Usually though, Olbermann is the near-opposite of Thompson in terms of outrageous behavior. Thompson was in large part defined by his wild and drug-aided exploits, while Olbermann is, at most times, the picture of dignified reserve. Their personalities are more similar than one might think, however -- driven, cantankerous and foul-mouthed in private but ultimately caring people with a great deal of compassion when it comes to the human spirit.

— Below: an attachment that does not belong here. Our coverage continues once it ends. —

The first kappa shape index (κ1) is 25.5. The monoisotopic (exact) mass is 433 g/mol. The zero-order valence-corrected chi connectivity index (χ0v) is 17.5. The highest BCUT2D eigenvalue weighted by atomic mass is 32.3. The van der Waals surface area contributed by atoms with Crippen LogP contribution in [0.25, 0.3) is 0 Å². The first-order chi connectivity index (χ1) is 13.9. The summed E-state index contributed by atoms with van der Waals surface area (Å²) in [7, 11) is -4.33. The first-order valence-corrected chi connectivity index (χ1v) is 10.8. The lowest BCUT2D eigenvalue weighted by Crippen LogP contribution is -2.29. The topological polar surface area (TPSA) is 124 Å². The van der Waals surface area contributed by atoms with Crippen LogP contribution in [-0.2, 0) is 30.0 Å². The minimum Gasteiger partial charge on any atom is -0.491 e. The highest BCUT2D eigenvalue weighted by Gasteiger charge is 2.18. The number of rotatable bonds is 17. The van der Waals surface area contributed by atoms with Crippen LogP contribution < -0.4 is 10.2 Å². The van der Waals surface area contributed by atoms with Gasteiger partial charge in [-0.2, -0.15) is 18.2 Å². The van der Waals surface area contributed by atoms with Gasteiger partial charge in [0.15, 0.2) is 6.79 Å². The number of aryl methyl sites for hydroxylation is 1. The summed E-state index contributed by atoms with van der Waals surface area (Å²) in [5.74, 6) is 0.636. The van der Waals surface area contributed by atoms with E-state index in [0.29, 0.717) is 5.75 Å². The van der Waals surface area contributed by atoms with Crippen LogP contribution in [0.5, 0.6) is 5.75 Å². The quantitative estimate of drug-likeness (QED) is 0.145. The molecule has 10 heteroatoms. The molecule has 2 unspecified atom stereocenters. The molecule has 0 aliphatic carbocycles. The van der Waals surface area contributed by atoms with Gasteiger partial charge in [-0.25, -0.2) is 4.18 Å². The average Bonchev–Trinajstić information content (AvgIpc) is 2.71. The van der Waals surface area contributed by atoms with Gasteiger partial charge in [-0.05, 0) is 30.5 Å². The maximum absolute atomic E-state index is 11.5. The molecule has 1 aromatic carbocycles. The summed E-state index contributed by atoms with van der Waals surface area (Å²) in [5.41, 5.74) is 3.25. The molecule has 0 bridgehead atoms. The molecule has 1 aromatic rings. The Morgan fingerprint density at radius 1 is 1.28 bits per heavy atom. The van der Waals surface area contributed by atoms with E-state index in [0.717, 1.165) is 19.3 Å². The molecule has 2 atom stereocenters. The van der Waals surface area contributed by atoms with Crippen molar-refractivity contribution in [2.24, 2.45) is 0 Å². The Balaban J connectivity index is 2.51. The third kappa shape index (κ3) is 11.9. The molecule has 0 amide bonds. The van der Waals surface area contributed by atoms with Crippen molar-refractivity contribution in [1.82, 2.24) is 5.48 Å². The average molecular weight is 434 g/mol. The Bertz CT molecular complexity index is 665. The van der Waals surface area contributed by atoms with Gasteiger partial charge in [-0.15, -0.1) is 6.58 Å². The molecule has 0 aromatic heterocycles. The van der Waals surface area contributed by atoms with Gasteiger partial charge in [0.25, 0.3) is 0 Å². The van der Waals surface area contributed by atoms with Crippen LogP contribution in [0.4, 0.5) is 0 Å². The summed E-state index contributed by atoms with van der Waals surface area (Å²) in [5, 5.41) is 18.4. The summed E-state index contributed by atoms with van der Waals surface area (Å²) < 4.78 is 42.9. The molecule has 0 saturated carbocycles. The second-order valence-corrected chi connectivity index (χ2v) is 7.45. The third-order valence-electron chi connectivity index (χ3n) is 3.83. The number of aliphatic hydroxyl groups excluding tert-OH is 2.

Speaking of the human spirit, it is with a twinge of uneasiness that I approach the story of the Collier County teachers, who are protesting believed inequities in their current contract negotiations (which call for a one-time bonus of one percent instead of a raise) by pledging to do exactly what their current contract states. Which is the opposite of a strike, the method by which most workers strike against tyrannical employers. What the teachers are saying is that they will limit themselves simply to working the hours to which they are contractually obliged, meaning that a good number of them, at least, regularly go above and beyond their standard workday of seven and a half hours. And for this kind of performance the Collier County school board wants to give them only a one percent raise? The very idea that educators are backed into a corner on a daily basis that it is a move of aggression simply to do only what is expected of them is a blatant signal not only to the people of Collier County, which has one of the most appalling gaps between its richest and poorest inhabitants in the nation, but to everywhere in this country where teachers are compensated in a similarly poor manner, which is just about everywhere, that the current system is unacceptable. These teachers should not even be working under such conditions. I once spoke with a teacher employed by neighboring Lee County when I was working as a journalist for The News-Press in Fort Myers. I was attempting to interview her for a simple story about a holiday off from school, but she declined to speak on the record, citing a clause in her contract that withheld her from speaking to any media. This, in itself, is not news to me -- such restrictions are de rigeur in terms of employment for educators and others across the country -- but the very idea that someone who dedicates their working hours to the benefit of society in the capacity of a public employee, and a teacher no less, should have their First Amendment rights abridged in such a manner is antithetical to the values incumbent to the Bill of Rights. Furthermore, it speaks to the kind of sacrifices teachers are forced to make and the culture of intimidation and resignation that is imbedded into our educational system. If teachers don't get a fair shake, what does this say to their students? A teacher who comes to the classroom cowed and fearful will deliver children who are the same. Is this what we want in America?